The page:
Monday, August 29, 2005

The Philadelphia Experiment


The Iraqi constitutional "process" (now careening towards a bitter and divisive referendum) has already inspired one of the silliest historical analogies I think I've ever heard, at least since Ronald Reagan shuffled off the stage. Hardcore supporters of the democratic transformation of Iraq -- i.e. the deadenders -- have taken to comparing the political camel market in Baghdad to the American constitutional convention of 1787.
The men who met in Philadelpha in the summer of 1787 were the winners of a protracted revolutionary struggle for national independence -- not the leaders of a collection of squabbling ethnic and religious factions, many of whom spent years in exile and then rode back into their native land on the backs of foreign tanks. The framers of the U.S. constitution expelled an occupying army. The founders of the New Iraq are guarded by one.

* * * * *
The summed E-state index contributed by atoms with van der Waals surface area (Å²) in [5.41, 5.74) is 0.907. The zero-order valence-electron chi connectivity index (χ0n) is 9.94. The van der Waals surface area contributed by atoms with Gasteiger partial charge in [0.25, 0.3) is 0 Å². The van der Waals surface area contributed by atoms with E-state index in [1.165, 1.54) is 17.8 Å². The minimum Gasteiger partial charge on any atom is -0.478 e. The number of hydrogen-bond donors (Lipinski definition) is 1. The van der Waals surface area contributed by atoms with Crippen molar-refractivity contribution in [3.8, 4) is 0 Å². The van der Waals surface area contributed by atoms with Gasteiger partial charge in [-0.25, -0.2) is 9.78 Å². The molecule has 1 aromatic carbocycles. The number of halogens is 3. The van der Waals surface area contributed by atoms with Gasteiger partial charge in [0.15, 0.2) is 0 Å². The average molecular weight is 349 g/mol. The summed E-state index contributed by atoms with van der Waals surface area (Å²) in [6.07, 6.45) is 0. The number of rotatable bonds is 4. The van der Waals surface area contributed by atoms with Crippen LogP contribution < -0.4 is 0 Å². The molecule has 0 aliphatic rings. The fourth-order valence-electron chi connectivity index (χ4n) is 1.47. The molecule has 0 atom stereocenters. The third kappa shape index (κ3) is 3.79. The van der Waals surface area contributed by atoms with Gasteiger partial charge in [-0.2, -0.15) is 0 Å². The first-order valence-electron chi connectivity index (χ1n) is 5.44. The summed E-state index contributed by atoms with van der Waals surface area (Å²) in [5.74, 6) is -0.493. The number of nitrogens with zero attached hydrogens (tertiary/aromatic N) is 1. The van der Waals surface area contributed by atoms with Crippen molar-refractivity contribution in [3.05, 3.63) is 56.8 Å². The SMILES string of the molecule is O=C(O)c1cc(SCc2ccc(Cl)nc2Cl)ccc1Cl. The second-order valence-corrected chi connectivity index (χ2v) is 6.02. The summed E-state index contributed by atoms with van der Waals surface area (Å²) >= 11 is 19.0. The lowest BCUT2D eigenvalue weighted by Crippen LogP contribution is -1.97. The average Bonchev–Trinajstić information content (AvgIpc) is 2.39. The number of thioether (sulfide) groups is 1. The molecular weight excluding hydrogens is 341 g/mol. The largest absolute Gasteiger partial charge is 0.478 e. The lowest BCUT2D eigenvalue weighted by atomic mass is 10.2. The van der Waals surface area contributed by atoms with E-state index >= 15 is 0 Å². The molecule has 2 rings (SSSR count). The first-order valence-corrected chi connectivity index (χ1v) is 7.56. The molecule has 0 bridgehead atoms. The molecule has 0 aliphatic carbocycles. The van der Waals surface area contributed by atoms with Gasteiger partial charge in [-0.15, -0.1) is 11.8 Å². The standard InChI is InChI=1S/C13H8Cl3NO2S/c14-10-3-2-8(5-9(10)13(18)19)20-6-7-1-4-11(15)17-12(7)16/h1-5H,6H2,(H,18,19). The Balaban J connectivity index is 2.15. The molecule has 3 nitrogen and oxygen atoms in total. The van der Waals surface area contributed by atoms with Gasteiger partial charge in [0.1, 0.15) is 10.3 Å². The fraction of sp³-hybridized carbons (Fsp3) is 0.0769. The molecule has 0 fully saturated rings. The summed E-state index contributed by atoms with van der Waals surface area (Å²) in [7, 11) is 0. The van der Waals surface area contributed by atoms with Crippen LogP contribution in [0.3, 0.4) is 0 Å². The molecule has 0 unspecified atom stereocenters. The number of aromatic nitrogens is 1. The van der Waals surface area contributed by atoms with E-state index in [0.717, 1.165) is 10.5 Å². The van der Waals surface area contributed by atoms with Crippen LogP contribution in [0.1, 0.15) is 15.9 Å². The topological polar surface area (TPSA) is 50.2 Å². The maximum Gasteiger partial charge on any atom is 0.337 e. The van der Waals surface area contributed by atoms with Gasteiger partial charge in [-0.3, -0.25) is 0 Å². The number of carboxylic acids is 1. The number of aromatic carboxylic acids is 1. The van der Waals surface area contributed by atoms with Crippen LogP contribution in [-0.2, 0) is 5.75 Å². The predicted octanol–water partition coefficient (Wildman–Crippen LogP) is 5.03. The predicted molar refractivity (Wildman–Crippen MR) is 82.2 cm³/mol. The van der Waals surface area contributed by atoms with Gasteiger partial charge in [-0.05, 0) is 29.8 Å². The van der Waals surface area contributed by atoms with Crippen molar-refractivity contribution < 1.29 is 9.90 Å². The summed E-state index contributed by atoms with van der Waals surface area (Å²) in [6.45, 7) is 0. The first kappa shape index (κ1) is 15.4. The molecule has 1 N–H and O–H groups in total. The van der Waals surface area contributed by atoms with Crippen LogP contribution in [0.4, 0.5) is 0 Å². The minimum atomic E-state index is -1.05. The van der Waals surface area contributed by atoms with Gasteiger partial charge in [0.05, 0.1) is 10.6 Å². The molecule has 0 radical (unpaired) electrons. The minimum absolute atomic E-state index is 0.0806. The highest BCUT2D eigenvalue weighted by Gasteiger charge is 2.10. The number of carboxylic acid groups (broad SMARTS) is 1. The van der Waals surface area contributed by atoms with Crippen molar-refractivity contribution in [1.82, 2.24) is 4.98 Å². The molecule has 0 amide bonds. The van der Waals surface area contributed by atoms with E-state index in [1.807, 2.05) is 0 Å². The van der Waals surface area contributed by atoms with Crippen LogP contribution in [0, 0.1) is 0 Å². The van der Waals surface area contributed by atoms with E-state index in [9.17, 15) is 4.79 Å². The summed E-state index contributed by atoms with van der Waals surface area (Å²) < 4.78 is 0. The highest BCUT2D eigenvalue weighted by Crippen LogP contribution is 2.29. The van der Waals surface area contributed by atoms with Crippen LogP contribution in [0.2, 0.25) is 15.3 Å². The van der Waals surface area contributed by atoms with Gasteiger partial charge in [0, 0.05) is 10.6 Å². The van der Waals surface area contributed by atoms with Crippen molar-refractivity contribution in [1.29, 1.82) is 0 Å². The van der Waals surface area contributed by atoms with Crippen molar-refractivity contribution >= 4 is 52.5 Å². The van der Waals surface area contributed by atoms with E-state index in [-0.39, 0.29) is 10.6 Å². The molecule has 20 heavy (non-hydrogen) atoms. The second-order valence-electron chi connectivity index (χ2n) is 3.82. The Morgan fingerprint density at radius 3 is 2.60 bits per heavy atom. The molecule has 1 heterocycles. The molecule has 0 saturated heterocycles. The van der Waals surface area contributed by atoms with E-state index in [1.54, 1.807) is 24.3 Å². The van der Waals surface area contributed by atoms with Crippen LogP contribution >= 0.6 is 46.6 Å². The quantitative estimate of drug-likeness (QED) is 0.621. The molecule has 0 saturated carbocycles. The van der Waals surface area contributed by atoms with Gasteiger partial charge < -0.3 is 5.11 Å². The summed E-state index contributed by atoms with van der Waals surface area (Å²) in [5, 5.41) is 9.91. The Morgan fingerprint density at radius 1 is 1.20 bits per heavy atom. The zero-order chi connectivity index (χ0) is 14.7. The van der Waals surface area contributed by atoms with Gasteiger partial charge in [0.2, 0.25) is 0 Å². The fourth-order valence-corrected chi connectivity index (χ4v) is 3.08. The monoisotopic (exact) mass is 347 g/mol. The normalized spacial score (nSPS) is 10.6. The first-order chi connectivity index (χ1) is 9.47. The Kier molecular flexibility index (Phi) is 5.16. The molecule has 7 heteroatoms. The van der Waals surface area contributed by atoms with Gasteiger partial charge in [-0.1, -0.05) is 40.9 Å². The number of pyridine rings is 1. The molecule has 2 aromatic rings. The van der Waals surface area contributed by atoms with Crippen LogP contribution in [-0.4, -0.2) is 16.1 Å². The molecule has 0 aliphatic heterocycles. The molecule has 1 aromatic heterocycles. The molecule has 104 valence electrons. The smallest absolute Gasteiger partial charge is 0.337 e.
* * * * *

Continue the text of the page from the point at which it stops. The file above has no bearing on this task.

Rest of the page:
That said, though, as a student of American history it's hard not to be contemptuous of anyone who would dare compare what the framers tried to do in Philadelphia to the deal that just went down in the Baghdad bazaar. Whatever you think of their politics -- or the utter hypocricy of slaveowners and slave merchants posing as champions of liberty -- the men of 1787 were giants.

The boys of 2005 (and their American sponsors), on the other hand, are just pygmies pretending to be giants. And the Iraqi people are going to be footing the bill for those pretensions -- in blood -- for a long time to come.

Damn, he's good! Don't miss this one.

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